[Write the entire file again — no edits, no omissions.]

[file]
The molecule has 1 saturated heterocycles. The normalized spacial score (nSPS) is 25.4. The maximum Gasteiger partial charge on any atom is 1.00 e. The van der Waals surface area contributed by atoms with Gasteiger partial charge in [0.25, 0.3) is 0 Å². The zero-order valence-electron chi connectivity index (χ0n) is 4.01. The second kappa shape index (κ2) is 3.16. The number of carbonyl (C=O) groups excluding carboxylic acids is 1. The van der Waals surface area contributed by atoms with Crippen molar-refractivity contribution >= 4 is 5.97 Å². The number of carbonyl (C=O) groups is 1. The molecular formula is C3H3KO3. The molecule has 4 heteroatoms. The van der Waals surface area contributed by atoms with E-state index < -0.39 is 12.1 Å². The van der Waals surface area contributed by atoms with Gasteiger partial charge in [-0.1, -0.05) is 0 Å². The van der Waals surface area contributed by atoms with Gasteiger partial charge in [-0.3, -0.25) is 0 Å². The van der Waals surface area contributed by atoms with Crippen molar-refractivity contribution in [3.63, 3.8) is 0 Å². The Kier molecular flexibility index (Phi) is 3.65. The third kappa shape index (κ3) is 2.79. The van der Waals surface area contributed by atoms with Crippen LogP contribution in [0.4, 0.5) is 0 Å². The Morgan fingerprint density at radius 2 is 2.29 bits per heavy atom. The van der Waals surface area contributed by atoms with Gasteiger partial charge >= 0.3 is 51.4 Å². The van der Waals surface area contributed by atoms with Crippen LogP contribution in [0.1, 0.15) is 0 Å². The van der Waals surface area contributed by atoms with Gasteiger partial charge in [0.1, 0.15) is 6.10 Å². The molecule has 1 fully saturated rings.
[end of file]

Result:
The molecule has 1 saturated heterocycles. The normalized spacial score (nSPS) is 25.4. The maximum Gasteiger partial charge on any atom is 1.00 e. The van der Waals surface area contributed by atoms with Gasteiger partial charge in [0.25, 0.3) is 0 Å². The zero-order valence-electron chi connectivity index (χ0n) is 4.01. The second kappa shape index (κ2) is 3.16. The number of carbonyl (C=O) groups excluding carboxylic acids is 1. The van der Waals surface area contributed by atoms with Crippen molar-refractivity contribution >= 4 is 5.97 Å². The number of carbonyl (C=O) groups is 1. The molecular formula is C3H3KO3. The molecule has 4 heteroatoms. The van der Waals surface area contributed by atoms with E-state index < -0.39 is 12.1 Å². The van der Waals surface area contributed by atoms with Gasteiger partial charge in [-0.1, -0.05) is 0 Å². The van der Waals surface area contributed by atoms with Gasteiger partial charge in [-0.3, -0.25) is 0 Å². The van der Waals surface area contributed by atoms with Crippen molar-refractivity contribution in [3.63, 3.8) is 0 Å². The Kier molecular flexibility index (Phi) is 3.65. The third kappa shape index (κ3) is 2.79. The van der Waals surface area contributed by atoms with Crippen LogP contribution in [0.4, 0.5) is 0 Å². The Morgan fingerprint density at radius 2 is 2.29 bits per heavy atom. The van der Waals surface area contributed by atoms with Gasteiger partial charge >= 0.3 is 51.4 Å². The van der Waals surface area contributed by atoms with Crippen LogP contribution in [0.1, 0.15) is 0 Å². The van der Waals surface area contributed by atoms with Gasteiger partial charge in [0.1, 0.15) is 6.10 Å². The molecule has 1 fully saturated rings.